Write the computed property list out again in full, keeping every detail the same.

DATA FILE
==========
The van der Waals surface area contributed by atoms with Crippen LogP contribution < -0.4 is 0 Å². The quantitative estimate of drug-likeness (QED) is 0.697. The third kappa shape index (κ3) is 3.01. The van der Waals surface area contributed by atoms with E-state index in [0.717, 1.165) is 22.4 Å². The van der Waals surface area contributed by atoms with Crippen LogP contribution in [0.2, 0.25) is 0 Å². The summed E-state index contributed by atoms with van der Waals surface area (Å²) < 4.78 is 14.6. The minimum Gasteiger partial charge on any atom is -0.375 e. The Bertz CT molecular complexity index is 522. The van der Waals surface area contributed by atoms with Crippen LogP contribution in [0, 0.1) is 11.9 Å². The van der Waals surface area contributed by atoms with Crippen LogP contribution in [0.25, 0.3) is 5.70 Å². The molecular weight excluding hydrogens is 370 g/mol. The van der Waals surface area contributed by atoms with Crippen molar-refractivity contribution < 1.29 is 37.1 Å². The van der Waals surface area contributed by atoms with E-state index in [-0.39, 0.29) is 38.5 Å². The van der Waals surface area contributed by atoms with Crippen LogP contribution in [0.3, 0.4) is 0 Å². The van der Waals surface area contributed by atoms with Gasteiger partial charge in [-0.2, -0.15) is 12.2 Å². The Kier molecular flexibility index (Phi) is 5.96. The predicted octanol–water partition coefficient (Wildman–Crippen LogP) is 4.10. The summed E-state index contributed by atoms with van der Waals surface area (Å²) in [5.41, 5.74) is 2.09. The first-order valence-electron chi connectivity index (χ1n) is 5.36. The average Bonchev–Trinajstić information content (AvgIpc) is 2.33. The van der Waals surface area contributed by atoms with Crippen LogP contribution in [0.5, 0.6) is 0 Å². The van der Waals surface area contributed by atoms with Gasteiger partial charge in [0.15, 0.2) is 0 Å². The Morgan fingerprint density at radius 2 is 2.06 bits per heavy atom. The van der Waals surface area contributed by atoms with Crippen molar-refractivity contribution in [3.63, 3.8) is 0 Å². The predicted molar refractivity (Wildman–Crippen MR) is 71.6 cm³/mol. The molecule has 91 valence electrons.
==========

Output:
The van der Waals surface area contributed by atoms with Crippen LogP contribution < -0.4 is 0 Å². The quantitative estimate of drug-likeness (QED) is 0.697. The third kappa shape index (κ3) is 3.01. The van der Waals surface area contributed by atoms with E-state index in [0.717, 1.165) is 22.4 Å². The van der Waals surface area contributed by atoms with Crippen LogP contribution in [0.2, 0.25) is 0 Å². The summed E-state index contributed by atoms with van der Waals surface area (Å²) < 4.78 is 14.6. The minimum Gasteiger partial charge on any atom is -0.375 e. The Bertz CT molecular complexity index is 522. The van der Waals surface area contributed by atoms with Crippen LogP contribution in [0, 0.1) is 11.9 Å². The van der Waals surface area contributed by atoms with Crippen LogP contribution in [0.25, 0.3) is 5.70 Å². The molecular weight excluding hydrogens is 370 g/mol. The van der Waals surface area contributed by atoms with Crippen molar-refractivity contribution < 1.29 is 37.1 Å². The van der Waals surface area contributed by atoms with E-state index in [-0.39, 0.29) is 38.5 Å². The van der Waals surface area contributed by atoms with Crippen LogP contribution in [0.3, 0.4) is 0 Å². The van der Waals surface area contributed by atoms with Gasteiger partial charge in [-0.2, -0.15) is 12.2 Å². The Kier molecular flexibility index (Phi) is 5.96. The predicted octanol–water partition coefficient (Wildman–Crippen LogP) is 4.10. The summed E-state index contributed by atoms with van der Waals surface area (Å²) in [5.41, 5.74) is 2.09. The first-order valence-electron chi connectivity index (χ1n) is 5.36. The average Bonchev–Trinajstić information content (AvgIpc) is 2.33. The van der Waals surface area contributed by atoms with Crippen LogP contribution in [0.5, 0.6) is 0 Å². The van der Waals surface area contributed by atoms with Gasteiger partial charge in [0.15, 0.2) is 0 Å². The Morgan fingerprint density at radius 2 is 2.06 bits per heavy atom. The van der Waals surface area contributed by atoms with Crippen molar-refractivity contribution in [3.63, 3.8) is 0 Å². The predicted molar refractivity (Wildman–Crippen MR) is 71.6 cm³/mol. The molecule has 91 valence electrons.